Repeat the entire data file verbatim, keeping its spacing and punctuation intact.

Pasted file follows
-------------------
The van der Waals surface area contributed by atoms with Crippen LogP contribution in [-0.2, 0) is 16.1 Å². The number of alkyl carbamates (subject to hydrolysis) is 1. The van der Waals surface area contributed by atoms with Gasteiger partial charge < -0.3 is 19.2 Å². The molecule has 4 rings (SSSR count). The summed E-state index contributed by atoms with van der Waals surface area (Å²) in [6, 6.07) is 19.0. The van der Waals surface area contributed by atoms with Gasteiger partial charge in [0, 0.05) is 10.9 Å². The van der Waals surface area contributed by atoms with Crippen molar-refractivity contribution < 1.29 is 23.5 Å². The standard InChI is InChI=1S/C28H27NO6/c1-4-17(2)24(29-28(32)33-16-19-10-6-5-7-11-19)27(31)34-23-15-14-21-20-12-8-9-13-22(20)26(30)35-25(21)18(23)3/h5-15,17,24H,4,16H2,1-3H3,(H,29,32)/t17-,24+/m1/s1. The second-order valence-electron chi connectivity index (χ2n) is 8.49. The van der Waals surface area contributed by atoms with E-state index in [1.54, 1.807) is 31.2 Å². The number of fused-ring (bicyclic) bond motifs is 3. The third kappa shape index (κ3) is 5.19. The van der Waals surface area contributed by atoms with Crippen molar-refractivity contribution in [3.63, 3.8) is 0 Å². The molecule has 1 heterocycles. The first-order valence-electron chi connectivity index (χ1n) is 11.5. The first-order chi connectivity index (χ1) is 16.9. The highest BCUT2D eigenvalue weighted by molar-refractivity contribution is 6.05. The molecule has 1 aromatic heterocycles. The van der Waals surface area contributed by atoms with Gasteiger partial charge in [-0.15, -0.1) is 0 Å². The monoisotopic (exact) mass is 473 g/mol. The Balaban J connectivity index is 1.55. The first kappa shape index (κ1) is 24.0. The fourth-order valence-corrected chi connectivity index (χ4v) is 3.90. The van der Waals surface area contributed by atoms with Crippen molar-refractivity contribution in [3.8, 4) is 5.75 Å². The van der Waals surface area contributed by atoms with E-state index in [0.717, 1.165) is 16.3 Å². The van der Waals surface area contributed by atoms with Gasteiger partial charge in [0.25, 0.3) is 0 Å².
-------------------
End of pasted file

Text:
The van der Waals surface area contributed by atoms with Crippen LogP contribution in [-0.2, 0) is 16.1 Å². The number of alkyl carbamates (subject to hydrolysis) is 1. The van der Waals surface area contributed by atoms with Gasteiger partial charge < -0.3 is 19.2 Å². The molecule has 4 rings (SSSR count). The summed E-state index contributed by atoms with van der Waals surface area (Å²) in [6, 6.07) is 19.0. The van der Waals surface area contributed by atoms with Gasteiger partial charge in [0, 0.05) is 10.9 Å². The van der Waals surface area contributed by atoms with Crippen molar-refractivity contribution < 1.29 is 23.5 Å². The standard InChI is InChI=1S/C28H27NO6/c1-4-17(2)24(29-28(32)33-16-19-10-6-5-7-11-19)27(31)34-23-15-14-21-20-12-8-9-13-22(20)26(30)35-25(21)18(23)3/h5-15,17,24H,4,16H2,1-3H3,(H,29,32)/t17-,24+/m1/s1. The second-order valence-electron chi connectivity index (χ2n) is 8.49. The van der Waals surface area contributed by atoms with E-state index in [1.54, 1.807) is 31.2 Å². The number of fused-ring (bicyclic) bond motifs is 3. The third kappa shape index (κ3) is 5.19. The van der Waals surface area contributed by atoms with Crippen molar-refractivity contribution in [3.63, 3.8) is 0 Å². The molecule has 1 heterocycles. The first-order valence-electron chi connectivity index (χ1n) is 11.5. The first-order chi connectivity index (χ1) is 16.9. The highest BCUT2D eigenvalue weighted by molar-refractivity contribution is 6.05. The molecule has 1 aromatic heterocycles. The van der Waals surface area contributed by atoms with Gasteiger partial charge in [-0.15, -0.1) is 0 Å². The monoisotopic (exact) mass is 473 g/mol. The Balaban J connectivity index is 1.55. The first kappa shape index (κ1) is 24.0. The fourth-order valence-corrected chi connectivity index (χ4v) is 3.90. The van der Waals surface area contributed by atoms with Crippen molar-refractivity contribution in [3.8, 4) is 5.75 Å². The van der Waals surface area contributed by atoms with E-state index in [0.717, 1.165) is 16.3 Å². The van der Waals surface area contributed by atoms with Gasteiger partial charge in [0.25, 0.3) is 0 Å².